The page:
You stated previously in a guest post on this blog that some of the events in Heart of Lies were inspired by events that your family members had experienced. Did any of the events in Heart of Deception stem from anything your family experienced?
I was actually estranged from my own father for many years, although under very different circumstances, and my experience did not cause me to make the same kind of choices Maddy makes; but I suppose on an emotional level writing about some of what Maddy deals with provided me with a way of processing my own loss. There are also some personalities in our respective families (mine and my husband’s) that I drew upon. In particular the character of Bernice was inspired by my husband’s maternal grandmother, Edith Gulton, who earned a PhD in chemical engineering in 1922 and was a true partner in the business she and her husband built. Edith was brilliant but not terribly warm, a female “Dr. Spock,” (the Star Trek variety), at least until you got to know her very, very well. And her niece really was a piano prodigy.
The story told in Heart of Deception is mostly Maddie’s story – what led you to tell more of her story this time as opposed to Leo’s story?
I first conceptualized the story as a multi-generational saga, so I knew from the beginning that the focus was going to shift from Leo and Martha to Maddy, although in the very first draft of the book Leo was the character who died in Shanghai. My mother and sister, who were reading chapters hot off the press back then, both called me and said, “YOU KILLED THE WRONG PERSON.” Which is a little off-putting. I mean, it’s my book, I can kill whoever I want to, right? But then I realized that they had a point—Leo is more complex. In Heart of Lies Leo has to make some difficult choices in order to survive, and the second book, Heart of Deception becomes an exploration of the law of unintended consequences, especially with regard to how his choices affected his daughter’s life. However I was very pleased that, according to the reviews, I succeeded in making Heart of Deception a “stand alone” sequel, because I didn’t want readers to feel as if they can’t read it without reading Heart of Lies first.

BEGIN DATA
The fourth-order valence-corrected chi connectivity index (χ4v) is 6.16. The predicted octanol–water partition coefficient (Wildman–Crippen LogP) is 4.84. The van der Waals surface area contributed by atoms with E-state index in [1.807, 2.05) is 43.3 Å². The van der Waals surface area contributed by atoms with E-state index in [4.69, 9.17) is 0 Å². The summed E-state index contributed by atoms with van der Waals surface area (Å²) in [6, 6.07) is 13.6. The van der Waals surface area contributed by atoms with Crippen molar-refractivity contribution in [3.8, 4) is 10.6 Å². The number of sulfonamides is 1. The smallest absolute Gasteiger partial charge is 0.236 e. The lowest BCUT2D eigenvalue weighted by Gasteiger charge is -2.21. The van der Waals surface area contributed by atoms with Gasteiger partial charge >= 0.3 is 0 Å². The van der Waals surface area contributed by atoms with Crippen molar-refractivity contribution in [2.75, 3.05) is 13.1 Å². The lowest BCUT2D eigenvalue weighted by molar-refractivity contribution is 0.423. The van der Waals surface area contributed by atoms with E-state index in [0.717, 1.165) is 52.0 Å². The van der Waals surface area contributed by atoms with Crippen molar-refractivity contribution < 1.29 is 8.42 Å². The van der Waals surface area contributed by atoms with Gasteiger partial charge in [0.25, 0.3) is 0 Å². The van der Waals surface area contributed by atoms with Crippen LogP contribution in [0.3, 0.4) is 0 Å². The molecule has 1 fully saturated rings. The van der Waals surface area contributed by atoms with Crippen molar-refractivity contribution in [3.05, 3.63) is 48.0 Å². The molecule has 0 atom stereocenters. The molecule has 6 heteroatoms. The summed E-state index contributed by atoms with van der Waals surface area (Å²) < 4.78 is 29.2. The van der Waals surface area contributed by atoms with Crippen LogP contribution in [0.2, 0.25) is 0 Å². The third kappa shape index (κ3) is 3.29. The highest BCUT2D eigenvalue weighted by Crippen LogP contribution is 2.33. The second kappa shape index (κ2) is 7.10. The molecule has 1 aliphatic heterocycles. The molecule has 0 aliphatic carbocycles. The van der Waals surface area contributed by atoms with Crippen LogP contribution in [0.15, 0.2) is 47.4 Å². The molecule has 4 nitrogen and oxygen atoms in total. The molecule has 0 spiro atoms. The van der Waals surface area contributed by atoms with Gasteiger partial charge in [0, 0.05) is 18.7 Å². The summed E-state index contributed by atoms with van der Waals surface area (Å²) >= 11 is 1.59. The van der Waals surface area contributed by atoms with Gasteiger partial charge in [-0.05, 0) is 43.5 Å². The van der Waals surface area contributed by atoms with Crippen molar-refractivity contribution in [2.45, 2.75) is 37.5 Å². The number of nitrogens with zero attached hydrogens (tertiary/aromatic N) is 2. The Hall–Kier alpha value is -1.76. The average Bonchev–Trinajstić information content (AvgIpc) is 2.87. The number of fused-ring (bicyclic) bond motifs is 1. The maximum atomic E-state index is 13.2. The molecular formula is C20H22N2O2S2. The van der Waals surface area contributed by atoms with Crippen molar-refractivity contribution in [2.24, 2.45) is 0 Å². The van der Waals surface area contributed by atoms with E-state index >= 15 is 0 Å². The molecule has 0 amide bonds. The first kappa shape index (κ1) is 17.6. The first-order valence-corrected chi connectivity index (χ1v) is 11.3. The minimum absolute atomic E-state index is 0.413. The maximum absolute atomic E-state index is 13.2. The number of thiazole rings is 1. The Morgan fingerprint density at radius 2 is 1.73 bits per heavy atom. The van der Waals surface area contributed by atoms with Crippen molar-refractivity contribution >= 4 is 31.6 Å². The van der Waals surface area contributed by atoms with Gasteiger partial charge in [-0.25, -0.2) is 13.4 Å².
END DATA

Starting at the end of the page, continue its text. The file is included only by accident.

The story in this book spans a decent amount of time, many different locales as well as following two characters very different lives. How do you keep yourself organized while writing and did you work out the two storylines first and then bring them together or did you write them simultaneously?
I did two enormous timelines, one for Leo and one for Maddy, wrote them simultaneously, and then occasionally adjusted things to be able to incorporate the historical events I wanted to write about. For example, I knew that Maddy was going get involved with someone dangerous, because I saw her as unconsciously mirroring her father’s life. Without giving away too much, the federal investigations that I talk about in the book occurred in 1962-1963, so that’s when Leo had to come home. Similarly, Leo is recruited to work as a spy in 1939. The American O.S.S. wasn’t operating in Europe until 1942, but President Roosevelt sent the diplomat, Robert Murphy, to North Africa in 1940 to keep tabs on what was happening there. Murphy recruited twelve men—nicknamed “the Apostles”—who were allegedly vice-consuls monitoring compliance with foreign trade agreements, but who were in fact serving as gatherers of intelligence for the U.S. and its allies. So I knew that’s where Leo needed to end up as well, and anything going on in Maddy’s life would have to fit into that timeframe.
Is there any chance that we will see a third book in this saga or are Maddy’s and Leo’s stories all wrapped up?
Never say never! I’d like to think that Leo has earned a happy retirement, but when the story closes Maddy is not yet thirty-five, so who knows? And aren’t you curious about whether or not she and that cute prosecutor finally get together? I am. Then there’s her daughter, Martha Anne….
Can you give us any hints of what you are working on currently?
I am writing the third book in this series, although it’s not a sequel, it’s a spinoff, like “Rhoda” or “Frasier.” Katherine O’Connor, one of my favorite characters and Maddy’s best friend, is getting her own book. She does become a foreign correspondent, and her book is very different; all the action takes place in less than three years, and much of it is written in first person. It’s set in Cuba in the early 1960s, and I have been having a blast with the research, although I have yet to get to Cuba!
M.L. has won several awards for her fiction, including special recognition in the prestigious Lorian Hemingway International Short Story Competition, and a silver medal from ForeWord Magazine for Best Historical Fiction Book of the Year 2009.
M.L. has lived in New York, Florida, Boston, Atlanta, France, and Los Angeles. She currently resides in Washington, D.C.
You can find more about her books by checking out her website.
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